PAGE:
Engaging with Communities: Making Higher Education Accessible to Non-standard Entrants of the Past, Present and Future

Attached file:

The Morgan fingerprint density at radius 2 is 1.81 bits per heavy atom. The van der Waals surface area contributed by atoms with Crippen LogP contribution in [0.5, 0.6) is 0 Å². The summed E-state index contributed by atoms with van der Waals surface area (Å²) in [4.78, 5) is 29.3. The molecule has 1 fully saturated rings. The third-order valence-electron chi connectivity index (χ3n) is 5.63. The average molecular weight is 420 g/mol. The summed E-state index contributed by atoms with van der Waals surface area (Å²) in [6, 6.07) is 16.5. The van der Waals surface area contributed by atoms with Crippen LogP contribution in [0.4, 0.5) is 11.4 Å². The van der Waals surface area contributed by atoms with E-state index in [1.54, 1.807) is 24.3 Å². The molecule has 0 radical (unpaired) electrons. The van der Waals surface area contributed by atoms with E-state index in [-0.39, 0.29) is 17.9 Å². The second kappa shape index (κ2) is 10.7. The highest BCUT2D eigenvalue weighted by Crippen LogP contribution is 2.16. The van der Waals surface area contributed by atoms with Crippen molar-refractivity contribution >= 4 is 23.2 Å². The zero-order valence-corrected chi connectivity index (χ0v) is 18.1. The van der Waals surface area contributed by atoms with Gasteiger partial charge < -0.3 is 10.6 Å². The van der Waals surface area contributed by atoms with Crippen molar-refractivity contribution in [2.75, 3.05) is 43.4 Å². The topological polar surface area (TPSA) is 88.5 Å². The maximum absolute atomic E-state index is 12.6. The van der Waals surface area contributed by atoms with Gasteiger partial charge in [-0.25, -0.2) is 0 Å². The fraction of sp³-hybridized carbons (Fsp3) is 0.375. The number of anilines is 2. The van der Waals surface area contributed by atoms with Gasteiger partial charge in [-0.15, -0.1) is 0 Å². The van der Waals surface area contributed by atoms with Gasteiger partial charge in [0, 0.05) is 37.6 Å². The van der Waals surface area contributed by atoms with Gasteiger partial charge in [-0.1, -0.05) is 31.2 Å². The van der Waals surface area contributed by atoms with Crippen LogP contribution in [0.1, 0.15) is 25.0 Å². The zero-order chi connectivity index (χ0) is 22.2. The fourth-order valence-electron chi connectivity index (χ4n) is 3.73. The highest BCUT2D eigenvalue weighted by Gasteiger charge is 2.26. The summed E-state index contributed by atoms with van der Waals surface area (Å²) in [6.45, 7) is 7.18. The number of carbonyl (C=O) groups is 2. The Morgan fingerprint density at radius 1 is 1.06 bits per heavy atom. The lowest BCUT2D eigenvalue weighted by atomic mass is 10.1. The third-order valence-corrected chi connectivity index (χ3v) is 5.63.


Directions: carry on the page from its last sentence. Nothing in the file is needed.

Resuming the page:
The Review of Post-18 Education and Funding (the Augar Report) states that the purpose of post-18 education is to ‘promote citizens’ ability to realise their full potential economically and more broadly’. However, the Report identifies that ‘the longer-employment outcomes for disadvantaged students remain disappointing and there are regional gaps in access to tertiary education.’ In addition, it observes that the ‘numbers undertaking adult education and part-time study have fallen at all levels.’ Foundation years currently operate to address these issues. They aim to widen access to, and participation in, higher education for mature students and/or those from disadvantaged backgrounds. The agenda for widening participation is not new and has a long history. This article will take a ‘long view’ of the movement to widen participation by taking account of historical precursors, namely adult education organisations, to foundation years. It will use historical evidence and information on the current state of post-18 education to explain the social, economic and policy backgrounds in which foundation years currently operate. Using the evidence, it will suggest that stronger collaborations between universities and adult education organisations have potential to support the agenda more effectively for widening participation in higher education.